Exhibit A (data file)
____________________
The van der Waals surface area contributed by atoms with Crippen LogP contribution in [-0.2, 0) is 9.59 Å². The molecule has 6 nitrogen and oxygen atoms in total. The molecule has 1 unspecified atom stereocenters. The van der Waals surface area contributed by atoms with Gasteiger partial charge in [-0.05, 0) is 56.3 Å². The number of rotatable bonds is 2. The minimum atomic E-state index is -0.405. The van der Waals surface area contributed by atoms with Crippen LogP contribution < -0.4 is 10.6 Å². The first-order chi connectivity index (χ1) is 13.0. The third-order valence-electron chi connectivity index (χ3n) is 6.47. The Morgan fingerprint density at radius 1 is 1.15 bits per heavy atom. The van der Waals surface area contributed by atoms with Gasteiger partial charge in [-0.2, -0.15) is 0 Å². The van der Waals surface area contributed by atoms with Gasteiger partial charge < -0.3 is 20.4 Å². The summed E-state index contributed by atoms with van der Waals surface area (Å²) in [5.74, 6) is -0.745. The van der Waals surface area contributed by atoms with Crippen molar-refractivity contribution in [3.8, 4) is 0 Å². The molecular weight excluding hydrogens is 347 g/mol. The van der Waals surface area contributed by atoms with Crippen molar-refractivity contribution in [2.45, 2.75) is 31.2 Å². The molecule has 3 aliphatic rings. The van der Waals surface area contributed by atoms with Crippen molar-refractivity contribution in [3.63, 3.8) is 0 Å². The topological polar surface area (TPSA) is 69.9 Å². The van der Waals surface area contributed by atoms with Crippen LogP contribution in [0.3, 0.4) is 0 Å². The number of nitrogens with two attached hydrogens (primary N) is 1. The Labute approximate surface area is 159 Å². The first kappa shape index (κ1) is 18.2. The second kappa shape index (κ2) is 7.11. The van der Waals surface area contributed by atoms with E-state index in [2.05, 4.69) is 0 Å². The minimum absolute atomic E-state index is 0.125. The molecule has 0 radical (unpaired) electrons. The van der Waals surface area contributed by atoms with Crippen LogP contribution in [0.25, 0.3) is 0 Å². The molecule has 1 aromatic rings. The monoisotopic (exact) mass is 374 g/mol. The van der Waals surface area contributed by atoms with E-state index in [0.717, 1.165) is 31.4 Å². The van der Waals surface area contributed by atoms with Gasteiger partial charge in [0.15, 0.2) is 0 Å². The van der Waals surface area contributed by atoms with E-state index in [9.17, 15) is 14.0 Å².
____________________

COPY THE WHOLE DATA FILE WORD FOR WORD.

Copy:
The van der Waals surface area contributed by atoms with Crippen LogP contribution in [-0.2, 0) is 9.59 Å². The molecule has 6 nitrogen and oxygen atoms in total. The molecule has 1 unspecified atom stereocenters. The van der Waals surface area contributed by atoms with Gasteiger partial charge in [-0.05, 0) is 56.3 Å². The number of rotatable bonds is 2. The minimum atomic E-state index is -0.405. The van der Waals surface area contributed by atoms with Crippen LogP contribution < -0.4 is 10.6 Å². The first-order chi connectivity index (χ1) is 13.0. The third-order valence-electron chi connectivity index (χ3n) is 6.47. The Morgan fingerprint density at radius 1 is 1.15 bits per heavy atom. The van der Waals surface area contributed by atoms with Gasteiger partial charge in [-0.2, -0.15) is 0 Å². The van der Waals surface area contributed by atoms with Gasteiger partial charge < -0.3 is 20.4 Å². The summed E-state index contributed by atoms with van der Waals surface area (Å²) in [5.74, 6) is -0.745. The van der Waals surface area contributed by atoms with Crippen molar-refractivity contribution in [3.8, 4) is 0 Å². The molecular weight excluding hydrogens is 347 g/mol. The van der Waals surface area contributed by atoms with Crippen molar-refractivity contribution in [2.45, 2.75) is 31.2 Å². The molecule has 3 aliphatic rings. The van der Waals surface area contributed by atoms with Crippen molar-refractivity contribution in [3.63, 3.8) is 0 Å². The topological polar surface area (TPSA) is 69.9 Å². The van der Waals surface area contributed by atoms with Crippen LogP contribution in [0.3, 0.4) is 0 Å². The number of nitrogens with two attached hydrogens (primary N) is 1. The Labute approximate surface area is 159 Å². The first kappa shape index (κ1) is 18.2. The second kappa shape index (κ2) is 7.11. The van der Waals surface area contributed by atoms with E-state index in [2.05, 4.69) is 0 Å². The minimum absolute atomic E-state index is 0.125. The molecule has 0 radical (unpaired) electrons. The van der Waals surface area contributed by atoms with Crippen LogP contribution in [0.25, 0.3) is 0 Å². The molecule has 1 aromatic rings. The monoisotopic (exact) mass is 374 g/mol. The van der Waals surface area contributed by atoms with E-state index in [0.717, 1.165) is 31.4 Å². The van der Waals surface area contributed by atoms with Gasteiger partial charge in [0.15, 0.2) is 0 Å². The van der Waals surface area contributed by atoms with E-state index in [9.17, 15) is 14.0 Å².